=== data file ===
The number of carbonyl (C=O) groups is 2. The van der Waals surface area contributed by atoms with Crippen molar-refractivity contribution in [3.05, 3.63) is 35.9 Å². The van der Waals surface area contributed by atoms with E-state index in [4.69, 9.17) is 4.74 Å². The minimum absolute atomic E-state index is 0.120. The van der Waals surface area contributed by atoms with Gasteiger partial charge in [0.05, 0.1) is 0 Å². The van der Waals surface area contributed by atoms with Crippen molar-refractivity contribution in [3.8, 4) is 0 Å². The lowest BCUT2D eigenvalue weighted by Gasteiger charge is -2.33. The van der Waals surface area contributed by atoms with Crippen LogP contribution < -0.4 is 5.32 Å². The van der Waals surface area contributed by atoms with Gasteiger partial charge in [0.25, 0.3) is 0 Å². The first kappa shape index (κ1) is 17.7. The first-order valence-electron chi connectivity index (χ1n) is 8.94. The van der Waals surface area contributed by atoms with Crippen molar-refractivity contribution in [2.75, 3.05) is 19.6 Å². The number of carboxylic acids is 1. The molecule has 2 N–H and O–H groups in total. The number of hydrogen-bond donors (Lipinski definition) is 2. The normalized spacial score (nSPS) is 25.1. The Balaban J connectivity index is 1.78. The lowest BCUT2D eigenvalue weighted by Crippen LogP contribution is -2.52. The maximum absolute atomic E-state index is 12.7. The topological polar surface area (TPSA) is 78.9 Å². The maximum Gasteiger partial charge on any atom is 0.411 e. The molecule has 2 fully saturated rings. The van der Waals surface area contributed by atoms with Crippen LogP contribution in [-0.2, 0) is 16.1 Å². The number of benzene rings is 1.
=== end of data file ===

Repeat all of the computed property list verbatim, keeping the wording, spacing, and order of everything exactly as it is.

The number of carbonyl (C=O) groups is 2. The van der Waals surface area contributed by atoms with Crippen molar-refractivity contribution in [3.05, 3.63) is 35.9 Å². The van der Waals surface area contributed by atoms with E-state index in [4.69, 9.17) is 4.74 Å². The minimum absolute atomic E-state index is 0.120. The van der Waals surface area contributed by atoms with Gasteiger partial charge in [0.05, 0.1) is 0 Å². The van der Waals surface area contributed by atoms with Crippen molar-refractivity contribution in [3.8, 4) is 0 Å². The lowest BCUT2D eigenvalue weighted by Gasteiger charge is -2.33. The van der Waals surface area contributed by atoms with Crippen LogP contribution < -0.4 is 5.32 Å². The van der Waals surface area contributed by atoms with Gasteiger partial charge in [0.25, 0.3) is 0 Å². The first kappa shape index (κ1) is 17.7. The first-order valence-electron chi connectivity index (χ1n) is 8.94. The van der Waals surface area contributed by atoms with Crippen molar-refractivity contribution in [2.75, 3.05) is 19.6 Å². The number of carboxylic acids is 1. The molecule has 2 N–H and O–H groups in total. The number of hydrogen-bond donors (Lipinski definition) is 2. The normalized spacial score (nSPS) is 25.1. The Balaban J connectivity index is 1.78. The lowest BCUT2D eigenvalue weighted by Crippen LogP contribution is -2.52. The maximum absolute atomic E-state index is 12.7. The topological polar surface area (TPSA) is 78.9 Å². The maximum Gasteiger partial charge on any atom is 0.411 e. The molecule has 2 fully saturated rings. The van der Waals surface area contributed by atoms with Crippen LogP contribution in [-0.2, 0) is 16.1 Å². The number of benzene rings is 1.